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Eleanor McCain and her ensemble, Music Director Lydia Adams
and The Elmer Iseler Singers
McCain’s True North: The Canadian Songbook is a collection of Canadian pop and folk songs set to orchestra honouring Canada’s 150th Anniversary. It consists of a double CD along with a bilingual coffee table book that captures the landscapes of the country along with behind the scenes images from the project.
Conductor Lydia Adams chose a program that would neither tax the choir nor the audience in this celebratory concert. The very familiar Song for Canada by Paul Halley and the Rita McNeil favourite She’s Called Nova Scotia with choir soloist Gisele Kulak was mixed with such up-tempo pieces as the French Canadian folk song J’entends le moulin and Kicking Horse River. Kulak displayed a warm lyrical voice in her solo work. The emotional Acadian hymn Tout Passe arranged by Adams and In Flanders Fields written by Adams both contained some of the most expressive singing of the concert.
The highlight of the performance for me was Hussein Janmohamed’sSun on the Water. Inspired by the light reflecting off Lake Ontario at sunrise, the piece referenced the diversity of Canadian society. A sensitively composed piece that used both Islamic and Christian sounds to create the sense of complexity, it reached a climax with a major chord exclaiming “Exaudi Domine!”. The moment of wonder and hope was poignant. Janmohamed is a bass in the Iseler Singers and a doctoral student in the Faculty of Music, University of Toronto.
In the 1960s, the Festival Singers, the forerunner to the Elmer Iseler Singers was Canada’s only professional choir. It is a tribute to Artistic Director Lydia Adams, the musicians and the organization that EIS continues to lead the way in today’s crowded choral landscape. Next season will be the choir’s 39th year. A four- concert Toronto series will culminate in a tribute to Elmer Iseler (1927-1998) in a program entitled Joyful Sounds: Twenty Years Later.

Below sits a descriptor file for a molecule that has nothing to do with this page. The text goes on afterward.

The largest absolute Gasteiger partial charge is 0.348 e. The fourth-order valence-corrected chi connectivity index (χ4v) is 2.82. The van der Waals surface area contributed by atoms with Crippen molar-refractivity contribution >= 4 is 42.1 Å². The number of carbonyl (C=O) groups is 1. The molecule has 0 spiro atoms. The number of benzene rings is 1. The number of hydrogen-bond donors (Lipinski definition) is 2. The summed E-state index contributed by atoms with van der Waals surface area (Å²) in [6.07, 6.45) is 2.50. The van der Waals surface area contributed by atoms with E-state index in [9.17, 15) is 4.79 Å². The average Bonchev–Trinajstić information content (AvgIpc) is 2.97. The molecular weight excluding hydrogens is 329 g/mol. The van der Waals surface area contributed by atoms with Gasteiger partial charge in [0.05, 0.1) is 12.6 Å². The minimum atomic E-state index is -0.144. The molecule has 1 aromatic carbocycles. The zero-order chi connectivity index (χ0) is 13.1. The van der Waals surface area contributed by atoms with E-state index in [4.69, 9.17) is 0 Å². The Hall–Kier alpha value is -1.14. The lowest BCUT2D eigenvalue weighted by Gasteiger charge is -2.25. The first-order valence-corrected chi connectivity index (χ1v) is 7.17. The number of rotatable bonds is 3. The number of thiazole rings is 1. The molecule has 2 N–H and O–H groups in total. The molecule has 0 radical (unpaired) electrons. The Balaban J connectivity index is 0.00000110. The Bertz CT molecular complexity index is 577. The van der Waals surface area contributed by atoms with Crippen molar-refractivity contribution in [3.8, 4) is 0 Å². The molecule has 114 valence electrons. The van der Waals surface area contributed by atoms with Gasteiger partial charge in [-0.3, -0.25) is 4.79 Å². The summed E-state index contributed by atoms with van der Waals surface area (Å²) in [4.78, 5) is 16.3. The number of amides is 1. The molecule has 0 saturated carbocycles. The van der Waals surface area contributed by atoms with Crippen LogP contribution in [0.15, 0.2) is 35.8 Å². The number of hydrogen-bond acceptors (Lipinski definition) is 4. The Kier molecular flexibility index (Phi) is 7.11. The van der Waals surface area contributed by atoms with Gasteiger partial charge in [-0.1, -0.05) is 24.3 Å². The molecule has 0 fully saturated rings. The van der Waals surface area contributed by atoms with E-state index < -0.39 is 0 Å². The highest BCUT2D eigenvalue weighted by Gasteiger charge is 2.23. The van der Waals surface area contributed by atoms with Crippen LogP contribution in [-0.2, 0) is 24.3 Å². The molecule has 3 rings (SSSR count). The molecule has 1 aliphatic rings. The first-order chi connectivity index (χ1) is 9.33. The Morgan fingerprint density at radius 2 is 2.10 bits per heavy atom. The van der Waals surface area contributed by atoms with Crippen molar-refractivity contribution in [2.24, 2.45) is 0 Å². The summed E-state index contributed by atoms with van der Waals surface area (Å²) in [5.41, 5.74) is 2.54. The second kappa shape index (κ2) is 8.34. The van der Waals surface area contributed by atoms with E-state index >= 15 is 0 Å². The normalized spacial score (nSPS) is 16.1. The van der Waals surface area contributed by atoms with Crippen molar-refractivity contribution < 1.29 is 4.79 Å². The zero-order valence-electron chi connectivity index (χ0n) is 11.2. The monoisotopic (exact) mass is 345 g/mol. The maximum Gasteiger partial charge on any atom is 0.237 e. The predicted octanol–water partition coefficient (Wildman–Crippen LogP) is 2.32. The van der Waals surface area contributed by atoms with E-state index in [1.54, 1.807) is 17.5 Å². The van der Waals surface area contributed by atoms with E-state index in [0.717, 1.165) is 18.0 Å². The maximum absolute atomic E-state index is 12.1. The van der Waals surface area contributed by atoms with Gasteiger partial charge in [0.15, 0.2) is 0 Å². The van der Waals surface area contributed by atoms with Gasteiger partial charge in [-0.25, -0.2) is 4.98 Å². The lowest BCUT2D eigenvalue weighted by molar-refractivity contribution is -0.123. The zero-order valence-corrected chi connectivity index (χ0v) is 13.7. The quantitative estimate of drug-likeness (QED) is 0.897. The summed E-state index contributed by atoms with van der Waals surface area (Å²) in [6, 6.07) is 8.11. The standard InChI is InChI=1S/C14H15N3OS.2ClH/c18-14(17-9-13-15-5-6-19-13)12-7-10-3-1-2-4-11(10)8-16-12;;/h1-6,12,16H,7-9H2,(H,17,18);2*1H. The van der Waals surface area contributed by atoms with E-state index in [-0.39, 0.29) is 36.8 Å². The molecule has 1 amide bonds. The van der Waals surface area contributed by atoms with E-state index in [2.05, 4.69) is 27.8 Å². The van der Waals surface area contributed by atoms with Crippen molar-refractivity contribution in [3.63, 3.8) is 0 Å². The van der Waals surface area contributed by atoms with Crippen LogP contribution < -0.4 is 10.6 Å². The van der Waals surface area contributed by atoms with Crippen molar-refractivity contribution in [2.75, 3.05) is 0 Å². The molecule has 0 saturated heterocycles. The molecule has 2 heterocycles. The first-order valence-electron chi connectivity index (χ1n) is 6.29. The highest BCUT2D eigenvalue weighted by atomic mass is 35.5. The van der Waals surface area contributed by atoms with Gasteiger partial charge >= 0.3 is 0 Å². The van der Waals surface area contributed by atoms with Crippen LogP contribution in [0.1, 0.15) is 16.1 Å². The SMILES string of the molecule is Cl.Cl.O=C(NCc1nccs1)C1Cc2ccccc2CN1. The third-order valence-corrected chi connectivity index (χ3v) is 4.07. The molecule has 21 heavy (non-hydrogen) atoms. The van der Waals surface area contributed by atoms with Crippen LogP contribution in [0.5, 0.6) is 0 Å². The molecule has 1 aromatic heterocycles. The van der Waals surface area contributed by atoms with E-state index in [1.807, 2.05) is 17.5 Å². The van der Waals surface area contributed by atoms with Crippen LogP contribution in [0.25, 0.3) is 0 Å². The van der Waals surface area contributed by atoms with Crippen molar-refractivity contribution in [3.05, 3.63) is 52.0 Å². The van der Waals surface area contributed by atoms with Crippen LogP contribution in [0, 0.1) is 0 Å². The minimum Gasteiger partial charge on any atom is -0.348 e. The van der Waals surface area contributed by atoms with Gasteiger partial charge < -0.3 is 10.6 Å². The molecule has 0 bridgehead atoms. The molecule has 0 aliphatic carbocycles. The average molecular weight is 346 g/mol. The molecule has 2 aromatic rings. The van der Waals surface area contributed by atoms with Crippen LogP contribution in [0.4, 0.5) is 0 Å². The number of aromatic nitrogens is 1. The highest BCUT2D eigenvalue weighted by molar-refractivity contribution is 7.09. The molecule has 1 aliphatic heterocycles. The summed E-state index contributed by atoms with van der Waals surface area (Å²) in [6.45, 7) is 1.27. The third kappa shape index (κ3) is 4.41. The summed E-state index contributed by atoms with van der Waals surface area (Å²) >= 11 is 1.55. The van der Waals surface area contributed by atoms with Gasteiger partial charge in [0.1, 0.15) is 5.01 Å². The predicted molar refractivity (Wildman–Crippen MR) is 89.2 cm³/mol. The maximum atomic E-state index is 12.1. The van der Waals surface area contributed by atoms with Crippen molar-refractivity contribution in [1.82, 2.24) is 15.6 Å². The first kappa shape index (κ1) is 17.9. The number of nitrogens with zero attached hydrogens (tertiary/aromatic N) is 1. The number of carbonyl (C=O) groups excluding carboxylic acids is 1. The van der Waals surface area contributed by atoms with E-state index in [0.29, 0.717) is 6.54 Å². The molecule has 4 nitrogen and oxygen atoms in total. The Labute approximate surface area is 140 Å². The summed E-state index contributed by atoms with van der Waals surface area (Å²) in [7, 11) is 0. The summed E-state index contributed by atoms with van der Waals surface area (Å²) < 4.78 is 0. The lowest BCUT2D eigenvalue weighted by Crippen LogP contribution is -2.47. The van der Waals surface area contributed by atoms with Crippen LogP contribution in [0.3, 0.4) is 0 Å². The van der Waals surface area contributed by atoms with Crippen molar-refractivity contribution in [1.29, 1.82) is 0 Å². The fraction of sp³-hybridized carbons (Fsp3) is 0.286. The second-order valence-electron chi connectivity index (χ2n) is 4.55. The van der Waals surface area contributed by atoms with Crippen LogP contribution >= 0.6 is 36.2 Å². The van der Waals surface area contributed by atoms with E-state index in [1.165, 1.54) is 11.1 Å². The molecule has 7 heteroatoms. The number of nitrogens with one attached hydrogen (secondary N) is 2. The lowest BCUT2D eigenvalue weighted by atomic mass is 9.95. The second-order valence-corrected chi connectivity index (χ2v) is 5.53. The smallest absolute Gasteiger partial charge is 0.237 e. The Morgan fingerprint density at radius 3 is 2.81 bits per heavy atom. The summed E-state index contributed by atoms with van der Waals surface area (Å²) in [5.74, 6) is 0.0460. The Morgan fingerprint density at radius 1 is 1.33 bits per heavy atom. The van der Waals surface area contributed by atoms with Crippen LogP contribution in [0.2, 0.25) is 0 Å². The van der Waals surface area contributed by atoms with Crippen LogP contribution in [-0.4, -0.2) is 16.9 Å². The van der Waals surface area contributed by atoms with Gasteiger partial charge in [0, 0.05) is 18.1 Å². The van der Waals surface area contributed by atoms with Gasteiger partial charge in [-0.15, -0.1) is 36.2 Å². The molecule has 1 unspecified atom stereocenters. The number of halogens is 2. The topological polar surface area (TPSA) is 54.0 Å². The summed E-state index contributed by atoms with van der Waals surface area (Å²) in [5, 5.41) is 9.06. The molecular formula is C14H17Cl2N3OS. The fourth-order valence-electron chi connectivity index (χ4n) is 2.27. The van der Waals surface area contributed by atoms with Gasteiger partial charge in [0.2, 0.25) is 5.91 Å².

The Elmer Iseler Singers can next be heard tomorrow, Monday May 8th at 7:30pm at Metropolitan United Church. The program entitled Get Music will include three Doctoral student conductors from UofT performing two choral works with the Cawthra Park Secondary School Choir and the Resonance Youth Choir.
ELMER ISELER SINGERS celebrate Canada 150 with ELEANOR MCCAIN!
Review by David Richards
Toronto ON May 7th 2017
Music Director Lydia Adams and The Elmer Iseler Singers
It has been a long time since I have heard the Elmer Iseler Singers in concert without the company of the Toronto Symphony or the Amadeus Choir. I recently attended their Messiah and a performance of the Fauré Requiem with the TSO. However, last night at Jeanne Lamon Hall in the Trinity St. Paul Centre, the choir presented its own concert, O Canada! 150th Celebration!
I looked forward to this concert. It would take me back to my roots, the beginning of my love of choral music. I was seventeen when I attended a performance of Elmer Iseler’s Festival Singers of Toronto in the brand new Walter Hall in UofT’s Faculty of Music. The music of Byrd, Palestrina, Willan and Vaughan Williams haunted me for days, weeks, and even months afterward. When, soon after, Elmer Iseler became one of my professors, my life’s direction changed. I was hooked on the kind of choral sound and the sort of choral music he inspired in many of the undergrads.
Last night’s concert also took me back to my roots as a chorister and choral conductor. There was music on the program that I had sung or conducted in my twenties and thirties. Even without the opening timpani and strings of the Toronto Symphony Orchestra, Godfrey Ridout’s O Canada stirs the patriotic heart strings as it modulates into a rarely heard second verse in which the tenors soar into a majestic descant.
The Elmer Iseler Singers have just returned from a tour of Western Canada. Last night, the concert took the audience on a trip across the country from Newfoundland to British Columbia with stops along the way in Nova Scotia, Acadia, Quebec, Ontario, Manitoba and the North West Territories. Twenty-three choral pieces were interspersed with two sets by the celebrated Canadian vocalist Eleanor McCain. Together with her four-piece band that included Don Breithaupt on piano, Justin Abedin on guitar, Pat Kilbride on bass, Mark Kelso on drums and EIS on backup vocals, McCain sang songs from True North: The Canadian Songbook, her latest recording and publishing project. McCain's two sets included Canadian iconic songs such as Ian Tyson’s Four Strong Winds, Leon Dubinsky’s We Rise Again, and Sarah McLauglan’s Angel in convincing fashion. Leonard Cohen’s Hallelujah was delivered with passion.